Boston Red Sox infield defense is a concern


The Boston Red Sox may have one of the best defensive outfield alignments in the game, but the infield could become a major concern.

How do you improve a pitching staff that ranked next to last in the league last season? Well one way is by getting better pitchers, which the Boston Red Sox have accomplished by making significant upgrades to the rotation and bullpen. Another way is by improving the defense that supports them.

The Red Sox are set to deploy what may be the best defensive outfield in the game with a trio that averaged 18 defensive runs saved per 1,200 innings last season. There won’t be many fly balls falling in for base hits with these guys patrolling the outfield, which will frustrate many opposing hitters that helplessly watch from the plate as they are robbed by another impressive defensive gem.

The infield is an entirely different story, one that poses a significant concern for the Red Sox.

More from Red Sox News

Removing Hanley Ramirez from left field was bound to drastically improve the outfield no matter who the Red Sox replaced him with, but moving him to first base may have the opposite effect on the infield. Ramirez is learning a new position for the second straight year and we don’t need to remind you how poorly that turned out last time. The transition should be smoother this time given that he is a natural infielder, but he was never particularly good as a shortstop or third baseman earlier in his career.

The last time Ramirez saw significant time at third was 2012, when he cost his team 11 runs with his glove. Perhaps he’ll find first base to be easier than the hot corner, but he is also older now, has gained weight at the expense of his athleticism and is admittedly reluctant to dive after ground balls out of concern for his surgically repaired shoulder. Not to mention that we have no idea how quickly he will learn the basics of scooping balls out of the dirt or when he’s responsible for covering first instead of the pitcher.

Across the diamond we’ll find Pablo Sandoval returning at third base, where he was arguably the worst defensive player in the majors at the position last season. Among players whose primary position was third base, Sandoval ranked dead last with -11 defensive runs saved in 2015. While he showed improvement as the season progressed, we can’t expect him to return to being even an average defensive player unless he sheds a few of those panda pounds.

Xander Bogaerts has made tremendous strides to bounce back from a rookie year where his struggles led the Red Sox to question if he could remain at shortstop. He’s proven that he can handle the position, but he’s not winning any Gold Gloves yet either. Bogaerts committed only 11 errors last season for a .984 field percentage that ranked second among American League shortstops, while he also ranked 4th with a 1.0 DWAR. He ended up with a zero in the defensive runs saved column, which puts him right around league average. Going forward we can consider Bogaerts to be a bit above-average defensively with room to grow.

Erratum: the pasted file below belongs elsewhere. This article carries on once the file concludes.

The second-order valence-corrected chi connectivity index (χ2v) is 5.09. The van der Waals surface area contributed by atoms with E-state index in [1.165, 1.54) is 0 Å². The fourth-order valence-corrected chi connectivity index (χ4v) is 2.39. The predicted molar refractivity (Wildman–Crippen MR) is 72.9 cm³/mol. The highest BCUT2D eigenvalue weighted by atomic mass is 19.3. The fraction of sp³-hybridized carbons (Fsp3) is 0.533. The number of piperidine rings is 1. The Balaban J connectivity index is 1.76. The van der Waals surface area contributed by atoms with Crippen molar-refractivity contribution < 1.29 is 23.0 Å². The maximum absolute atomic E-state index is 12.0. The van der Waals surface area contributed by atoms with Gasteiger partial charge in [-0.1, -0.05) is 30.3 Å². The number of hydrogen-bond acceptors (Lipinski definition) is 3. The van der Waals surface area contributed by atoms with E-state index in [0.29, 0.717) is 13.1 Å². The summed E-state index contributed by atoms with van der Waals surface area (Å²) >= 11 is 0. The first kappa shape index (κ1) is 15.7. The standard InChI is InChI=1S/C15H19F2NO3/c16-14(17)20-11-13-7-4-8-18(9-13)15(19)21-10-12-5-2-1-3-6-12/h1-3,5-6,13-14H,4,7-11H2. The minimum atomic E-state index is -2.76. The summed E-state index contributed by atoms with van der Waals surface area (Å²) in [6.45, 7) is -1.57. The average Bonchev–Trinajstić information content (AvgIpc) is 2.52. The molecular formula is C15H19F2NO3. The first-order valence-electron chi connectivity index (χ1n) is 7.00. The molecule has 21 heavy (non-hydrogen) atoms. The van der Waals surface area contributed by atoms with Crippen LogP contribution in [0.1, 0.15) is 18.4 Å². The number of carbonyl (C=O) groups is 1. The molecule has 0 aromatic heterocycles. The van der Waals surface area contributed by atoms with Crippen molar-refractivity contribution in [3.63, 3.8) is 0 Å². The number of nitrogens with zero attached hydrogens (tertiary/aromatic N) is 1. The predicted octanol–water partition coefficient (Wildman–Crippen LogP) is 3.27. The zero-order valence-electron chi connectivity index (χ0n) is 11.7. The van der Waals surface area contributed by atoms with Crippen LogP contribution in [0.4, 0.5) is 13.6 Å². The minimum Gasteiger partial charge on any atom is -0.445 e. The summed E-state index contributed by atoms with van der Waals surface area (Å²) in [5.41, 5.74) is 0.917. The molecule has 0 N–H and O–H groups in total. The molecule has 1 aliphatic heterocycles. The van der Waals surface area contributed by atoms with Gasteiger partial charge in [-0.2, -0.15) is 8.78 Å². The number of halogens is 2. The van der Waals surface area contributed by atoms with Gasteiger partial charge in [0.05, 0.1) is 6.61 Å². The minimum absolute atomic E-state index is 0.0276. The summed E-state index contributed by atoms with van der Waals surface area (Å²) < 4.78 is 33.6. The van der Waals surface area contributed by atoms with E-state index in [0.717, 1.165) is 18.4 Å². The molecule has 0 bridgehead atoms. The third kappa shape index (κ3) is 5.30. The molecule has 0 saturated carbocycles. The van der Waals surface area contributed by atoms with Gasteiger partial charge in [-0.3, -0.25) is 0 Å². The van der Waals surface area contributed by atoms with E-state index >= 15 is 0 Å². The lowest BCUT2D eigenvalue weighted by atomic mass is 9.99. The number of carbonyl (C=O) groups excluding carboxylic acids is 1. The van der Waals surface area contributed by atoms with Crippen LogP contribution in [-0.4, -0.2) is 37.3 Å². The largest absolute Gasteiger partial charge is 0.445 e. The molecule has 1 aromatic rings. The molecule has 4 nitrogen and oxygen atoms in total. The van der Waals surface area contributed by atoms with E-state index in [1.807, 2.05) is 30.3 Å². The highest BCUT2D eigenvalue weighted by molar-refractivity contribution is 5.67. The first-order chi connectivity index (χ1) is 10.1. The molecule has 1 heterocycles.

More from BoSox Injection

The strength of the infield has always been Dustin Pedroia up the middle, but even the former Gold Glove winner showed signs of slipping last year. Injuries limited the second baseman to only 92 games in the field, over which time he posted a career-low -3 defensive runs saved and a .986 fielding percentage that is the lowest he has recorded since his brief call-up to begin his career in 2006. It won’t be easy for the 32-year old to return to the level we are used to seeing from him considering second baseman historically have not aged well, particularly those that play the game as hard as Pedroia does. Staying healthy will continue to be a challenge, while there is significant risk that his defensive skills will further deteriorate even if he can stay on the field.

How much of an effect will poor infield defense have on the Red Sox pitching staff? It may not be as much of a burden for a guy like David Price that strikes out a lot of hitters, but it is a concern for ground ball pitchers like Rick Porcello. The career-low 45.7 percent ground ball rate that Porcello produced last season falls well short of his career average of 51.3 percent, but if he returns to his previous form of keeping the ball down in the zone to induce weak grounders then it will leave him at the mercy of the defensive players behind him.

Clay Buchholz also has a relatively high ground ball percentage of 48.7, but he at least offsets that with a higher strikeout rate. The same can be said for the team’s newest reliever, Carson Smith, who was the only pitcher last season with a minimum of 50 innings pitched to post a ground ball rate of at least 60 percent and a strikeout rate of at least 32 percent.

Next: Red Sox players that can't miss and did

A solid defense can make a good pitcher look great and a mediocre one passable. We know the outfielders will do their part, but the quality of the infield defense remains a concern entering the season. The Red Sox have done a tremendous job of upgrading this pitching staff, but it may all be for naught if their defense lets them down.